Speaking to Marketing today, Peter White, director for global sustainability at P&G, said the goals set out in yesterday's webcast were "communicated through a corporate level" and claimed P&G "talks to customers through our brands".
He said: "Powering our plants with 100% renewable energy is not something you would stick on a pack."
Instead, he said that specific messages would be pushed through branding, such as the latest sustainable washing product from Ariel.
He said: "Individual products, like the Ariel Excel Gel that washes at low temperatures and saves energy, are the specific messages.
"By 2020 we want to get 70% of all washing machine loads done in cold water, which entails [using] the message on packs and communicating it to consumers."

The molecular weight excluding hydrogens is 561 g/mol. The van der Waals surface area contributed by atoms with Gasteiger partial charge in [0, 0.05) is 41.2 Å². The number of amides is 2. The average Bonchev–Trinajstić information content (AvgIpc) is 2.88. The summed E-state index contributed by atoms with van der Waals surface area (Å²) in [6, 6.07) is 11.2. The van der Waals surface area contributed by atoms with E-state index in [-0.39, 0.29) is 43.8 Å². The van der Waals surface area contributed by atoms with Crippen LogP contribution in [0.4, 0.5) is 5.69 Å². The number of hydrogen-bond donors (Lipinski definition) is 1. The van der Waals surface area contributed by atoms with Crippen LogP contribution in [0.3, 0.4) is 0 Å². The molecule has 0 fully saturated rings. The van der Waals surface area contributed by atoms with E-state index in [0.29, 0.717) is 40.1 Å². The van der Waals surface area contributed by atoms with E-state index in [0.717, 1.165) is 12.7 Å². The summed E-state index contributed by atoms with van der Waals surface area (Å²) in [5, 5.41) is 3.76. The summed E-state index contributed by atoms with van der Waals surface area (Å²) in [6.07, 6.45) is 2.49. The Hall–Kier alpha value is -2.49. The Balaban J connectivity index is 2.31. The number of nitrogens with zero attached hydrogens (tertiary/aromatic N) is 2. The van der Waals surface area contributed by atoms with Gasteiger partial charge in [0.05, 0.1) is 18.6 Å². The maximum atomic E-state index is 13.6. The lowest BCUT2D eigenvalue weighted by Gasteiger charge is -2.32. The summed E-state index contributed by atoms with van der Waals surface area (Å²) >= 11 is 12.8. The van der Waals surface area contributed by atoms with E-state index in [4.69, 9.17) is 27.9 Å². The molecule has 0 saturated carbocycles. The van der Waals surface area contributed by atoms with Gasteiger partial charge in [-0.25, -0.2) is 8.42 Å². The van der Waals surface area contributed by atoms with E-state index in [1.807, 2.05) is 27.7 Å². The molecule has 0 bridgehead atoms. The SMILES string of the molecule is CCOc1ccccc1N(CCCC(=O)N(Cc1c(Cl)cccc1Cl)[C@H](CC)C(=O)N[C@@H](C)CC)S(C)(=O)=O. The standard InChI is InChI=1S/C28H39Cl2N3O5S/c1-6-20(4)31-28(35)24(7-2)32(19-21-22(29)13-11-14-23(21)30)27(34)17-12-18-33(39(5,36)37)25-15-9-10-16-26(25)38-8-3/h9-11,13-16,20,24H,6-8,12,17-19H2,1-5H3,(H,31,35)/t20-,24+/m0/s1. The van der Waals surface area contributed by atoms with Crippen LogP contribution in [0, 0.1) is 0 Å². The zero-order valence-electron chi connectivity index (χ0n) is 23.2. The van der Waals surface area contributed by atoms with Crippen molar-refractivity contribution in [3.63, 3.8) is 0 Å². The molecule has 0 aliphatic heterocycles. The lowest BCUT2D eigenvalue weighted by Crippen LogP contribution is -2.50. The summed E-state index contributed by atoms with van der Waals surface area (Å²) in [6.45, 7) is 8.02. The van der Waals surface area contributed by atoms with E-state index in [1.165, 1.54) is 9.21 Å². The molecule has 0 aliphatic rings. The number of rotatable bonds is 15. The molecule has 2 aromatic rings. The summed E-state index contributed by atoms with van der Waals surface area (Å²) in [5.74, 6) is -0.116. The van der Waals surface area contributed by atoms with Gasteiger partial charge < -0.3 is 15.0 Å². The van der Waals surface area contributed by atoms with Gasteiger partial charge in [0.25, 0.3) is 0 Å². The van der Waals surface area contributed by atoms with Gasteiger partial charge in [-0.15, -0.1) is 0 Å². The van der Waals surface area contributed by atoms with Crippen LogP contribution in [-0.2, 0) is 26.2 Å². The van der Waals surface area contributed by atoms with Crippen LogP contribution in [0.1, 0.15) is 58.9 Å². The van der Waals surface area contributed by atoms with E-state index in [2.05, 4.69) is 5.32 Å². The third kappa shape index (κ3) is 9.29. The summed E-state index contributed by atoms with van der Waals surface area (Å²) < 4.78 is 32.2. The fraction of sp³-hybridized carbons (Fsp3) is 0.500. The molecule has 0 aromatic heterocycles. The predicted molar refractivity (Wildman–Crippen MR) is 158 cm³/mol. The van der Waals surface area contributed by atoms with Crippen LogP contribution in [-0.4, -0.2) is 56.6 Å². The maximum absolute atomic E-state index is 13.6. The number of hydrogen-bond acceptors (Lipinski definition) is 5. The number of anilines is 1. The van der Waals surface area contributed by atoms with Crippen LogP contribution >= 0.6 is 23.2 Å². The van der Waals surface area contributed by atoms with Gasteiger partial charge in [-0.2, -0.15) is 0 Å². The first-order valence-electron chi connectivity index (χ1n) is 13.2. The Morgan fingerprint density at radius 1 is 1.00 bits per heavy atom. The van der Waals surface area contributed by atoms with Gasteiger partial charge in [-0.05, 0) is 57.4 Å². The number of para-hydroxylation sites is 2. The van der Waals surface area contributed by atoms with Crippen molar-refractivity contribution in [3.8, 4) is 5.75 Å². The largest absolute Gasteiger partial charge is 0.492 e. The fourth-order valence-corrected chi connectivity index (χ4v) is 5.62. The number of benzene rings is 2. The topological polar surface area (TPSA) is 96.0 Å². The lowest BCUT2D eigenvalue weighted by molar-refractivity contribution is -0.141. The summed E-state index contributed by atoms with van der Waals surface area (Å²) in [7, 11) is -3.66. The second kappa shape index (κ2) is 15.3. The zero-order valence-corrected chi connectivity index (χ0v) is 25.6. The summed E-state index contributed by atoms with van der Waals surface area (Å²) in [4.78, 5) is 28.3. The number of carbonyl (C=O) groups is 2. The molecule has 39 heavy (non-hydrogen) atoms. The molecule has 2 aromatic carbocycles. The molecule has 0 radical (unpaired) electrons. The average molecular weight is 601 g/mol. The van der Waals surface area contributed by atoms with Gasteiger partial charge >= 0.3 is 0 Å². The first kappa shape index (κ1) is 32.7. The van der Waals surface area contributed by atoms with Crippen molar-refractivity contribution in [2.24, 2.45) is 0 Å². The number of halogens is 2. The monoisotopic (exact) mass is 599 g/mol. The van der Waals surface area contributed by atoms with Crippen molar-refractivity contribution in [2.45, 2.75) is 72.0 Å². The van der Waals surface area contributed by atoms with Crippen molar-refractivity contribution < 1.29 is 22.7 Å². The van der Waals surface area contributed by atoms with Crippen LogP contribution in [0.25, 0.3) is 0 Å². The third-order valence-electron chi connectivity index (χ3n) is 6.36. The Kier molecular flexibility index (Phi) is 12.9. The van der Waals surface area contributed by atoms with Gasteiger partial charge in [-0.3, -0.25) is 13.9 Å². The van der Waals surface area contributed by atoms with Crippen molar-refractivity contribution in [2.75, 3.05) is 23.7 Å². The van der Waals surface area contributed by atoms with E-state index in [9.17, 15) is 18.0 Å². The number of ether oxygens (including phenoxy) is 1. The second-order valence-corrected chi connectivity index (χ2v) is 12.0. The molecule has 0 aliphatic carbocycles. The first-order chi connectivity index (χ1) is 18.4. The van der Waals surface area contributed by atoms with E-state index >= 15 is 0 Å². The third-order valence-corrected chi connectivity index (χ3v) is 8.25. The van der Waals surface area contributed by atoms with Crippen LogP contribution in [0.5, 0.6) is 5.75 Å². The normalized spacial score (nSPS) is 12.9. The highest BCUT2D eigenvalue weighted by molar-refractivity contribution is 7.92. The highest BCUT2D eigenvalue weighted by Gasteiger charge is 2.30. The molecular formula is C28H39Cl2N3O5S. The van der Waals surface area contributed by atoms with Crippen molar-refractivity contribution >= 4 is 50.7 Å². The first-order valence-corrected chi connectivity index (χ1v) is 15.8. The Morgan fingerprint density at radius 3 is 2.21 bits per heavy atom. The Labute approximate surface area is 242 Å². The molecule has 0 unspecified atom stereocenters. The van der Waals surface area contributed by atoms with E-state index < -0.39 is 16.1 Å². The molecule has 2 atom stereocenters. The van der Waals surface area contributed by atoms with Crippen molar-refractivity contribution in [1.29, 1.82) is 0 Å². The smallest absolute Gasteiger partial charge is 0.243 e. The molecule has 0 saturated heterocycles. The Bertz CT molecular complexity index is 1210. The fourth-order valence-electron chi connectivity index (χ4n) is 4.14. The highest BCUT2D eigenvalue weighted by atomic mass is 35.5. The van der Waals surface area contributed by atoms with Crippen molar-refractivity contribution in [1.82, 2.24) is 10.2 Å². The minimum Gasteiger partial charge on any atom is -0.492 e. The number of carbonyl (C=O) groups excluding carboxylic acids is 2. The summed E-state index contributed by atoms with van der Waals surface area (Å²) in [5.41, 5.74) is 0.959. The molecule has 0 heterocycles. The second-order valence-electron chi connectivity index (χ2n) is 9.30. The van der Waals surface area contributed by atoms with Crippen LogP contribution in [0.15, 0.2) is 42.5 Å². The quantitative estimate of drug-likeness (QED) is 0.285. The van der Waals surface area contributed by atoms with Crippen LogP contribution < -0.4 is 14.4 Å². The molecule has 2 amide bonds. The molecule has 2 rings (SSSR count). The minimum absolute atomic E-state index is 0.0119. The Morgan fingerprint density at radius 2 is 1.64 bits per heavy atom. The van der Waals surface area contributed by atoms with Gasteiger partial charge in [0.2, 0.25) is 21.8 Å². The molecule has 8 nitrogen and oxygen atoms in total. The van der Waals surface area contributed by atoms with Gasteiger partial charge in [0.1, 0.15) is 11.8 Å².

The Ariel gel allows people to wash clothes on a cold setting but get the same results as they would from a hotter wash.
The company also announced short-term plans to reduce the packaging it produces by 20% per person and to change the amount of petroleum-based materials used in packaging to renewable materials by 25% by 2020.
P&G has already started putting this into practice. Last month it announced the use of sugar-cane derived plastic for some of their leading beauty brands, including Pantene Pro-V, Max Factor and Covergirl. The sustainable packaging is set to be brought out next year.
White said: "One is a change goal and one is a reduction goal and they both go hand in hand."
The company has promised to power their plants with 100% renewable energy, send zero consumer and manufacturing waste to landfills, and use 100% renewable or recyclable materials for all products and packaging, though P&G has admitted this may take decades to complete.
This article was first published on marketingmagazine.co.uk